Badge & Patch History

The Fort Worth Police Department has worn only five badges in its history. In June of 1912, the Fort Worth Police Department adopted the current badge. The badge is in the shape of a shield with a panther on top.

The panther is historically significant, as Fort Worth's nickname is Panther City. In 1875, the Dallas Herald published an article by a former Fort Worth lawyer, Robert E. Cowart. Mr. Cowart wrote that the decimation of Fort Worth's population, caused by the economic disaster and hard winter of 1873, had dealt a severe blow to the cattle industry. He further stated that the impact on the cattle industry, combined with the railroad stopping the laying of track 30 miles outside of Fort Worth, had caused Fort Worth to become such a drowsy place that he saw a panther asleep in the street by the courthouse. The nickname Panther City was enthusiastically embraced when in 1876 Fort Worth recovered economically. Many businesses and organizations continue to use Panther in their name.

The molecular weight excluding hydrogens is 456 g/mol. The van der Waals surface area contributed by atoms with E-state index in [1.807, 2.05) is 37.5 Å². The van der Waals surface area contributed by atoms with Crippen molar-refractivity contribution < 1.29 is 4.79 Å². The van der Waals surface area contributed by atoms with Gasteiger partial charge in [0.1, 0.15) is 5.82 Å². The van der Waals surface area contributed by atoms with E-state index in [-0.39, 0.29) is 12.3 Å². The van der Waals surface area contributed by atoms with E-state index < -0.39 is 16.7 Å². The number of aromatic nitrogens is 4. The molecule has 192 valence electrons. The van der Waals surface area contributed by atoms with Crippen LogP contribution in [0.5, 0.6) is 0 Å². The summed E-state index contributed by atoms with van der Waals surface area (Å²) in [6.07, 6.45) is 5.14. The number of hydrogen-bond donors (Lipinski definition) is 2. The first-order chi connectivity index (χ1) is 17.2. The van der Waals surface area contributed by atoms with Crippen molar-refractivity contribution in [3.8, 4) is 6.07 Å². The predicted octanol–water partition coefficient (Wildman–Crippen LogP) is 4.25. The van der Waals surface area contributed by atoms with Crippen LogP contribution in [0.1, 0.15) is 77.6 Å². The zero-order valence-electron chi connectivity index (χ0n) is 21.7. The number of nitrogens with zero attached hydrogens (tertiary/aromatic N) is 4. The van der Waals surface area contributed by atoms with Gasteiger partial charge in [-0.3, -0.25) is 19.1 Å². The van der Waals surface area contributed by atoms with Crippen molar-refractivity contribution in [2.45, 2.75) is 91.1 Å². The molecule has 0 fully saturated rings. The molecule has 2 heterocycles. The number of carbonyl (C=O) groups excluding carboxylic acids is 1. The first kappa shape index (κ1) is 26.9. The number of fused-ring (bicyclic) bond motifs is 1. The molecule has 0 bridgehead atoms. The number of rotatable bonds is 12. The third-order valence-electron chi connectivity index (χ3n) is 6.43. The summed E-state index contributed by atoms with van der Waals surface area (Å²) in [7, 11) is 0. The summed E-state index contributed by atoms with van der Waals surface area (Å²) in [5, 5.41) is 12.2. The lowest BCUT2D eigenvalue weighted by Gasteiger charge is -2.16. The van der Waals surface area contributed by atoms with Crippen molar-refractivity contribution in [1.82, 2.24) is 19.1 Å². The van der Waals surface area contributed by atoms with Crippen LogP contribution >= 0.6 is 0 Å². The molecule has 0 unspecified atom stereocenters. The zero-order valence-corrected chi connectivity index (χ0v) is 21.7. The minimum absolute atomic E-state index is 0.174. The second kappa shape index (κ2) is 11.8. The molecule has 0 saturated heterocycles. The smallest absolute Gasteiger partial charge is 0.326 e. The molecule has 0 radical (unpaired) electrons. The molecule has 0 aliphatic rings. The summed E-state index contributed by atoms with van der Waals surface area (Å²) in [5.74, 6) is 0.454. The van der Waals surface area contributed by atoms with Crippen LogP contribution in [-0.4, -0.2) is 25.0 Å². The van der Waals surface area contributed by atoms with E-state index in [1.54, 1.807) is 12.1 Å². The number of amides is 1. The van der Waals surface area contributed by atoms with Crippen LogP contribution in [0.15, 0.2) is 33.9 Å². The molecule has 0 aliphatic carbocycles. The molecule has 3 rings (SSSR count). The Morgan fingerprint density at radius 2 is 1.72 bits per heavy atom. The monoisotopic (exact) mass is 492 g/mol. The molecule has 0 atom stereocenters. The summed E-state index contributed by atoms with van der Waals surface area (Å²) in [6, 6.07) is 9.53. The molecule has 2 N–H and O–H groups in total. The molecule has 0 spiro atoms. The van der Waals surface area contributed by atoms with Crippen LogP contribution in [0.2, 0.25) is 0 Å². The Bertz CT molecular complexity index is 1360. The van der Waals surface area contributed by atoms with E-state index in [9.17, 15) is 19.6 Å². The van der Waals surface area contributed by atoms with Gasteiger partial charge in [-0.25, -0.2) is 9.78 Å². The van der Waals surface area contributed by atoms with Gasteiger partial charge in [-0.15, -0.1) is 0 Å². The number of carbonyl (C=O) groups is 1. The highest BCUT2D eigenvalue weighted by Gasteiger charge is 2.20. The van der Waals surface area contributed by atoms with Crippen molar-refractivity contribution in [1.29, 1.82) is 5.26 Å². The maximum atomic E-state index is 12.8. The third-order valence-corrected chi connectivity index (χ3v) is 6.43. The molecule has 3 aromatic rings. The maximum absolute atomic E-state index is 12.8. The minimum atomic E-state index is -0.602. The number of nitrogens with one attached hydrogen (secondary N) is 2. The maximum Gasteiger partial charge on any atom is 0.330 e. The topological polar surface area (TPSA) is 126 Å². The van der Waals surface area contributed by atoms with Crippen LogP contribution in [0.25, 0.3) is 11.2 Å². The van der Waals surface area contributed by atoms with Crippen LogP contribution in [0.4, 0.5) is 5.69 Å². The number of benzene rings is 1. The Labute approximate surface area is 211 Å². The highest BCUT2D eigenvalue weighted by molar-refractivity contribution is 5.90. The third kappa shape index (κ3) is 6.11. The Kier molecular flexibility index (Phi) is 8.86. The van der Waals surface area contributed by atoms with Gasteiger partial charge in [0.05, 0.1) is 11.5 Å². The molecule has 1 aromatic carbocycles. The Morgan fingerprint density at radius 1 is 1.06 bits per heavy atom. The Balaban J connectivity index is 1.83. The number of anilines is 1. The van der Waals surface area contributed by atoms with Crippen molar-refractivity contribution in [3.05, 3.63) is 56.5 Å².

The Fort Worth Police Department badge is the only police badge to go to the moon. Astronaut Alan Bean, a graduate of R. L. Paschal High School in Fort Worth, was given a honorary police commission and badge before going into space in November 1969 as pilot of the Apollo 12 spacecraft. When he walked on the moon, the Fort Worth Police badge was in his space suit.

1873

Former FWPD Badge


1886 to 1891

1886 Badge

1891

Fort Worth PD

Circa early 1900's

Fort Worth PD

 

 

Fort Worth PD Patch

The current Fort Worth Police Department shoulder patch was adopted in 1977.

The shield shape of the patch is recognition of the shield as a symbol of protection.

The star represents the shape of the badge of Law and Order of the frontier days and thereby its recognition of the founding of law enforcement in this country. It is also a symbol representative of the widely known slogan of the "Lone Star State."

The unbroken ring lock in the star depicts unity, solidarity, and goal continuance of purpose in law enforcement.

The longhorn steer figure in the center of the star represents the historic western culture of Fort Worth.